Thursday, 13 March 2008

When Southampton left The Dell

and went to the Saint Mary's stadium their home form suffered. The Dell was a claustrophobic little ground and the Saint's fans always made enough noise there to give every home game a Turkish style atmosphere. It was a tough place to go and win. Or a tough place to go "and get a result." So The Dell was known by the media then, somewhat inevitably, as "a fortress". St Mary's, that replaced The Dell, isn't a cramped ground however. It is rather nice and modern by all reports. The problem with nice is that it doesn't naturally bond with other adjectives like imposing, or intimidating, the kind of words you would like to associate with a home ground. If only the architects had considered this and instead of making an airy all-seater they would have wrought the stands from sheer granite, so the home end could hurl down rocks and boiling oil onto the visiting team. Then Saint Mary's could have really been like a fortress. As it was though the pleasant open plan atmosphere lent itself only to a string of poor home defeats for the Saints, in what was their new ground. Cue a stroke of genius from then manager Gordon Strachan. He decided his players were associating the new ground with bad luck, and that they missed The Dell, and called therefore, not for the sports psychologist to help them like you would sensibly expect, but for a Witch. A white witch. An emergency witch. And this white witch blessed the Saint Mary's ground, and blessed the players, and cast away the demons and pixies of bad luck. And while the Saints never did capture the sort of home form they had previously enjoyed at The Dell things did get an awful lot better. The blessing cum exorcism worked.

Right now, having watched two English teams crash out on penalties last night in the UEFA Also Ran's Cup (both having played well against good opponents) I would really like to call on the services of that white witch and ask her to lift another curse. The British Isles are obviously smite by the god of penalties. It certainly seems that way; that it is written in the stars that all clubs hailing from the British Isles will suffer nerves, bad luck, and on form goalies, when it comes to the cruelest and most dramatic of contest conclusions. So could this witch, or any witch, please come and clean the national psyche? Please.

I know many of you will be cynical about this. You do not believe in magic, or voodoo, or hoodoo. But, let me ask you this- was there anyone anywhere in Britain last night, or overseas, watching either Everton or Spurs, who did not think to themselves, "Oh no! Not penalties" when it came to penalties? Of course you thought that. We have been programmed by decades of tears and failure to think just like that. I am sure other nations do not get so excited, in fact I imagine the Germans look forward to it. I just knew what was bound to happen last night from before the first fateful kick. Even then I still had to watch it though- the sense of inevitability looming larger and larger. Multiply this sense of impending doom by all British fans watching and all that negativity has got to have an effect.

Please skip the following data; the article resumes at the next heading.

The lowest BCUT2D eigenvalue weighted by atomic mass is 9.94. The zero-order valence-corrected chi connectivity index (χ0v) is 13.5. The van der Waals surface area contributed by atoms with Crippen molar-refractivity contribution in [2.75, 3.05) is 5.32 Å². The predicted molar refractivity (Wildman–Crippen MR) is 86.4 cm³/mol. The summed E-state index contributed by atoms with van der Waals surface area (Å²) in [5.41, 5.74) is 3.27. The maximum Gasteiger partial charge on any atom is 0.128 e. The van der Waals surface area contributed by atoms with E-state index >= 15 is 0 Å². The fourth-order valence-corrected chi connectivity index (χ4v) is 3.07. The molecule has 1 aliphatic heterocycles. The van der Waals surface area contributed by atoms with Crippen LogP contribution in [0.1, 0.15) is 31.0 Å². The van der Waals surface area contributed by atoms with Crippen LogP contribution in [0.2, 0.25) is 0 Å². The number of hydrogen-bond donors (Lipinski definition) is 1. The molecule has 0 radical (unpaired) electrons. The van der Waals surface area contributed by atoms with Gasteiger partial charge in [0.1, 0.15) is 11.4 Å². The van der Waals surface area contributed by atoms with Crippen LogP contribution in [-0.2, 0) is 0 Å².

So- anyone know any reliable witches or sorcerers please? It is the only solution. If not we, as a nation, are condemned to live forever under the shadow and heartache that is 12 yards.


Jason said...

Alternatively, the players could try 'fucking practicing penalty kicks'...

Seeing as penalties are applying your technique under pressure, then the better technical players win out. The actual solution is probably to just have an incredible goal keeper rather than try and have five players to call on who can direct the white round thing into the sort of bag draped from three sticks past the gentleman with the gloves, something for which they are remunerated as something like 30 - 60 times the average monthly wage.

In all seriousness, my argument stands up, as the Fiorentina penalties did not just go in, but were beautifully struck. What breeds negativity and pessimism? Knowing your outgunned. And once again, a defender, Jagielka, was there taking a kick. See, the English mentality is that you show 'yer bottle' by taking a kick, even if you are hopeless at it, you don't 'hide'... and that is why Jagielka was there, proving nothing by his hit-and-hope awkward wallop, nothing that in the UK, some things are doomed to just never change...

Doubly galling because Everton were incredible, fluent, full of attacking intent, and hard-as-fuck, one of the best performances I've seen for ages.

Chris O said...

Another approach might be to use Britain's place of authority on the law-making committee at FIFA and abolish penalties from the game completely.

"Fouled in the penalty area and looking for compensation?" Tough. More fool you for not shooting at goal earlier.

There. That's sorted that one out.

Spangly Princess said...

If it's any consolation, the Italians are just as negative and despairing as the English over penalties. Or at least they always were until 9 July 2006.